I’ve spent a few years now poking around in these, my haunts, and they’re so familiar to me at this point I think you could spin me around blindfolded, and drop me on any of my trails in any season. I’d know where and when I was, I think, just by the birds and the blooms and the way the sun angles over the crests of these humpbacked hills.
The echoes of summer ring through the bare branches, but they’re echoes I carry in all by myself. The woods aren’t really concerned with all that simmering green nonsense right now. And I’m not exactly longing for it either. I’m not just biding my time until it returns. Instead, I’m trying to memorize the frames of these trees, now that they’ve shed their leaves. Gotta learn their bones. And I’m dabbling around in my paint palette, dipping and daubing, trying to name the color of snow: Permanent Mauve. French Ultramarine. Quinacridone Gold.
I can’t quite put my finger on it, but it sure as hell isn’t white.
From the top: pitch pine seedling; leftover oak leaves catching the sunlight; goldenrod; snow; um, some sort of seedpod… let me get back to you on that; alright, alright, I’ll lay off the star-flares.
While some folks abandon the beaches after September, I’m an all-weather kind of girl. Last weekend, I scratched together some minutes to visit the barrier island at sunset. I planned to look for ducks on the northern bay side, and then cross to admire the ocean to the south. I sketched a vague plan for a post about the cold, fierce November ocean, but the water lapped the sand as gently as August waves. Instead, I oriented myself to the lights at the other cardinal points: the sun, setting to the west, the full moon rising at my back.
The chance to watch both simultaneously is one gift of these shortened days; thank goodness, since we’re counting every heartening effect we can find until the winter solstice.
Now, the moon at her fullest rises early and enormous. The optics of the atmosphere bend the light and magnify her face so that her craters and rays are visible to the naked eye. On the other horizon, the sun wraps herself in crimson and gold, and casts her warm glow on the face of the moon.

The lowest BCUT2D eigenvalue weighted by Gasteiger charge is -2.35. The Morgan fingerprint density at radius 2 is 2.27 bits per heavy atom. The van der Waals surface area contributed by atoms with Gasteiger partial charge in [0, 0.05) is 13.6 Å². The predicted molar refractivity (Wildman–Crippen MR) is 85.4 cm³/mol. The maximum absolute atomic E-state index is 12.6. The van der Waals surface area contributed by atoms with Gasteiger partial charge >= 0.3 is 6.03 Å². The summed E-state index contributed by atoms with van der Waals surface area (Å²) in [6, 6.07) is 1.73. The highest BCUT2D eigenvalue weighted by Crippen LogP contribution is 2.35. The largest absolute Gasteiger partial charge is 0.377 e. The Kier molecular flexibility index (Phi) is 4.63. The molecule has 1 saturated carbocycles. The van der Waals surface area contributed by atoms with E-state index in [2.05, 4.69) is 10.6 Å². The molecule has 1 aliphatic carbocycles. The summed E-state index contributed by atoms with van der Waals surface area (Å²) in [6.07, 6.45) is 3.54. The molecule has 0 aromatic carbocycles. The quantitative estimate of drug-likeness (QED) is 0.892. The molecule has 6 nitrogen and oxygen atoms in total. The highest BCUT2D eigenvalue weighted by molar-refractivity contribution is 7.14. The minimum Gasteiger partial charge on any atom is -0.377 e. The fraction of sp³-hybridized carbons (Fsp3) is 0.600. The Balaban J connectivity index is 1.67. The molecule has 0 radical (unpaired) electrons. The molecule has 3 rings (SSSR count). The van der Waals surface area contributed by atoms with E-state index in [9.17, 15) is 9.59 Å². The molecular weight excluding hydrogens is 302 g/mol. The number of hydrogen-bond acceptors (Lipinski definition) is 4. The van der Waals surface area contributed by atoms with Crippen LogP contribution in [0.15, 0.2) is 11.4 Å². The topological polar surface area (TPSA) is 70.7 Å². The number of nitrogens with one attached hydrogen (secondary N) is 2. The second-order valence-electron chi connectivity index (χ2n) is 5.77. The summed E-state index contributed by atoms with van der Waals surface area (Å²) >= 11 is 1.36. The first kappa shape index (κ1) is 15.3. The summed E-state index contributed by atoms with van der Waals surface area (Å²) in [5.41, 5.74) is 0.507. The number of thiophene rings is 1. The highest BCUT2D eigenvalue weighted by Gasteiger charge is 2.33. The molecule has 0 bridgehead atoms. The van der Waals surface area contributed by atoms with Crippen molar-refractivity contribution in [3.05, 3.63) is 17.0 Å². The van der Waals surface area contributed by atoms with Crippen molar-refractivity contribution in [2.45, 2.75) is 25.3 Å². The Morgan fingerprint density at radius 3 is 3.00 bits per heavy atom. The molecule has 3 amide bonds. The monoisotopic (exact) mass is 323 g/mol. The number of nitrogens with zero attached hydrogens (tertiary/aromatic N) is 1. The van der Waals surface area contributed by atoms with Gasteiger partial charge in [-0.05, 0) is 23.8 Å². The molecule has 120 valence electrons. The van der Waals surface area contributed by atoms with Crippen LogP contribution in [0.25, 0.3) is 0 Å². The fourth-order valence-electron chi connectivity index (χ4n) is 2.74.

I can’t decide which I prefer: these fiery sunsets, or the simmering enormity of the rising moon. Late fall and winter are the moon’s seasons, after all. But the sun sure puts on a good show, doesn’t she?
Every once in a while, I start to feel like I’m falling into a rut. Here are some pretty pictures. Here also are some words I labored over. I hope you find them pleasing as well.
So I think, Maybe I should try to make some art, but I’m not quite sure how to go about making art. As far as I can tell, there’s gathering and arranging and interpreting involved, but that’s about the best I can make out. And I can hardly take credit for what Nature is doing in any of my pictures.
Maybe I should do more storytelling. But it’s the same story over and over: I went out, and I looked, and I saw lovely things. I guess it’s not so much a failure of story telling as of story having.
Eventually, I arrive at an agreement with myself in which I resolve to carry on doing as I’ve done until something better or more interesting occurs to me. Fortunately, Nature doesn’t seem to have a rut problem. For example, now the days are shorter, and the air is colder. Everything is new again. But colder.
Then again, all things being equal, there are definitely worse ways to spend an hour. Keep up the good work, Nature.